Fatigue is a common issue faced by people living through and after cancer. I’ve not heard of a treatment out there that doesn’t cause fatigue. Along with the emotional weight carried from a diagnosis, you are pretty much guaranteed to suffer through it at one time or another.
Fatigue and tiredness are commonly mistaken, but are very different beasts. When you are tired you can sleep, and awake to begin a new day with a fresh tank of energy. Fatigue is starting your day half empty, and draining it further with each activity, with the possibility of running out completely and paying for it by several days in bed. Fatigue cannot be easily remedied but instead must be managed.
When I was severely anaemic as a result of my tumour I felt this like a head on collision with a train and spent around 6 weeks barely leaving my bed. I would have starved before finding the energy to get up and make food (thanks to my feeder I lived to tell the tale). Since then I have had varying degrees of fatigue, from both treatment and surgery. Along the way I have picked up some coping strategies which I would like to share with you today, in hope it helps you through your own bouts of fatigue.
- Always listen to your body: It’s important to be mindful of how you are feeling and knowing your limits. If you feel like you need to take it easy, DO. If you feel like you might not have the energy to do something, DON’T. Also, if you feel pretty good, absolutely go ahead and make the most of it, enjoying your good days is important and lifting your mood can in turn bring an energy boost. Just don’t over do it.
- Don’t put too much pressure on yourself: If you aren’t feeling up to something, that is OK. It was a revelation to me when I started cancelling plans when I needed to, even if I had already paid (sounds insane I know!). You have to do what is best for you and your body at the time, and sometimes that means taking the hit on the cost of an exercise class or a ticket. Your friends will understand, and if they don’t, you need new friends. The amount of times meals out or activities have turned into friends coming round to my house, getting a take away and just relaxing. You need the flexibility to allow yourself to manage your daily life through fatigue, without any internal or external pressure and guilt.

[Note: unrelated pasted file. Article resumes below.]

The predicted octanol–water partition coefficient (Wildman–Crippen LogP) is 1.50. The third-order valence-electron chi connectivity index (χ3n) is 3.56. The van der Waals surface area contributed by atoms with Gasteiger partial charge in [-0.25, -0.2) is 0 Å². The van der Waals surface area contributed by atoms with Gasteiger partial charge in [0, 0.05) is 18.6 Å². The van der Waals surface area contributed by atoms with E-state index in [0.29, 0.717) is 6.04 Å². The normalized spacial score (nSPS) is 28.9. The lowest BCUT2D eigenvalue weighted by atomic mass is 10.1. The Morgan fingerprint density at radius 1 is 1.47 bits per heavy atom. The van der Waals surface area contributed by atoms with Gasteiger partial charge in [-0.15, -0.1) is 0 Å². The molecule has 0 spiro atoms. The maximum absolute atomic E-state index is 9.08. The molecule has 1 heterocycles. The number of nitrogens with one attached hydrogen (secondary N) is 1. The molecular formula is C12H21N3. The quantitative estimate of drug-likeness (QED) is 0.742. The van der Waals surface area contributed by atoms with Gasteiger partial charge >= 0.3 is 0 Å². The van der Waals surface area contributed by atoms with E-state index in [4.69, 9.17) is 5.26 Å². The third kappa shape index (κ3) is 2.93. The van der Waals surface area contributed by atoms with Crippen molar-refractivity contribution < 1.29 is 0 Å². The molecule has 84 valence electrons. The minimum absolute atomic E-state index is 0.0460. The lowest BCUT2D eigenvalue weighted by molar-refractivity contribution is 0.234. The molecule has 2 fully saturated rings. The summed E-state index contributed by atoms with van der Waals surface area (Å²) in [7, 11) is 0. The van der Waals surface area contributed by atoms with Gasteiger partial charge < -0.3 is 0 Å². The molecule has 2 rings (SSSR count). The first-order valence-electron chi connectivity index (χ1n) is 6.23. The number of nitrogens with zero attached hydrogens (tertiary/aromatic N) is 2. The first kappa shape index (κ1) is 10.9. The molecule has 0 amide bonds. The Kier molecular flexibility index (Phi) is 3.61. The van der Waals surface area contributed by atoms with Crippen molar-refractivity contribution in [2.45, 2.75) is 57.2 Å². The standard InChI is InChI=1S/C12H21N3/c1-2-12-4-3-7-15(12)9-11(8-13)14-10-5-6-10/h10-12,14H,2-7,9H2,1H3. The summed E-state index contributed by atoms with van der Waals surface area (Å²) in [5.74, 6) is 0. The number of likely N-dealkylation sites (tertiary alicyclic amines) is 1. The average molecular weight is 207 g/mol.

- Always be prepared: Preparation is key! When you have the energy, make the most of it, quickly clean or cook bulk meals for freezing. Having tasty and healthy home cooked meals in the freezer that just need popping in the microwave has saved the day on countless occasions. I am always so grateful to past me when I’ve been feeling pants for a few days but still have something to eat and my house isn’t a total mess!
- Plan ahead: When making plans or arrangements for the coming weeks, I keep fatigue in my mind. Make sure to plan a down day or some resting time after something busy or active. Have a schedule that allows you time to recoup and the flexibility to change plans if needed.
- Ask for help: Sometimes extreme fatigue can’t be avoided or hits you out of the blue. At times like these it’s important to be able to ask for help. It can be asking friends or family to help with chores or cooking, or as simple and giving in to a Deliveroo and taking the pressure off.
- Exercise when you can: On days when you have the energy, take the opportunity to do some exercise. Listen to your body and do what you are capable of at the time, but definitely do something. Keeping up my pole fitness and yoga depending on my fatigue levels helped keep me sane. There are tons of benefits to exercising through cancer and treatment, see my previous blog post on the importance of being active with cancer.
- Have fun: most important!
One thought on “Coping with fatigue”
YES. YES, YES my love. I deal with fatigue every day. My fatigue is coupled with neuropathy. But I thank God for another day and do my best. Some days I can be
‘normal’ and exercise others days I cannot. But I always try. I have found the social and physical interaction is necessary to my emotional well being.